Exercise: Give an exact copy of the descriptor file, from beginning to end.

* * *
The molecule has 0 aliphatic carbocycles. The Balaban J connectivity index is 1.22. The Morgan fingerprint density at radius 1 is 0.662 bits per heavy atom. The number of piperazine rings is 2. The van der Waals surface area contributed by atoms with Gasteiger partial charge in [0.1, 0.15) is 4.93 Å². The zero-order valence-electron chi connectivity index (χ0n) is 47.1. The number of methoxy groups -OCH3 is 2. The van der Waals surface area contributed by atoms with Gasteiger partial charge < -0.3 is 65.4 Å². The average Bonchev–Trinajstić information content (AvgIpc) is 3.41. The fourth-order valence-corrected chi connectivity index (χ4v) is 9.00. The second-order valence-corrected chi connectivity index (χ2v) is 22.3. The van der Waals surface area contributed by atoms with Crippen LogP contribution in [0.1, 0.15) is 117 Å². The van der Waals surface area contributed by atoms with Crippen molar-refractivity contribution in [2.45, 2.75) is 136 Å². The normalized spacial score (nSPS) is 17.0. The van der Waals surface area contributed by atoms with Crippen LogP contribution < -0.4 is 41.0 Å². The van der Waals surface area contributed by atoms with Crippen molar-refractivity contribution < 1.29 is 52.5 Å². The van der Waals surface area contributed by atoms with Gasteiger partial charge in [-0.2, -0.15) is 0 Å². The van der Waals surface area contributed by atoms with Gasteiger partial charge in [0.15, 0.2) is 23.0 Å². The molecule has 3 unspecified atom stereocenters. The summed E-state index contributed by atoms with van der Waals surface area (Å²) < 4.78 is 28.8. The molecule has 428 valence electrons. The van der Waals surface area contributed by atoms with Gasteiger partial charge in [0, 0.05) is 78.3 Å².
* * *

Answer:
The molecule has 0 aliphatic carbocycles. The Balaban J connectivity index is 1.22. The Morgan fingerprint density at radius 1 is 0.662 bits per heavy atom. The number of piperazine rings is 2. The van der Waals surface area contributed by atoms with Gasteiger partial charge in [0.1, 0.15) is 4.93 Å². The zero-order valence-electron chi connectivity index (χ0n) is 47.1. The number of methoxy groups -OCH3 is 2. The van der Waals surface area contributed by atoms with Gasteiger partial charge < -0.3 is 65.4 Å². The average Bonchev–Trinajstić information content (AvgIpc) is 3.41. The fourth-order valence-corrected chi connectivity index (χ4v) is 9.00. The second-order valence-corrected chi connectivity index (χ2v) is 22.3. The van der Waals surface area contributed by atoms with Crippen LogP contribution in [0.1, 0.15) is 117 Å². The van der Waals surface area contributed by atoms with Crippen molar-refractivity contribution in [2.45, 2.75) is 136 Å². The normalized spacial score (nSPS) is 17.0. The van der Waals surface area contributed by atoms with Crippen LogP contribution < -0.4 is 41.0 Å². The van der Waals surface area contributed by atoms with Crippen molar-refractivity contribution < 1.29 is 52.5 Å². The van der Waals surface area contributed by atoms with Gasteiger partial charge in [-0.2, -0.15) is 0 Å². The van der Waals surface area contributed by atoms with Gasteiger partial charge in [0.15, 0.2) is 23.0 Å². The molecule has 3 unspecified atom stereocenters. The summed E-state index contributed by atoms with van der Waals surface area (Å²) < 4.78 is 28.8. The molecule has 428 valence electrons. The van der Waals surface area contributed by atoms with Gasteiger partial charge in [0, 0.05) is 78.3 Å².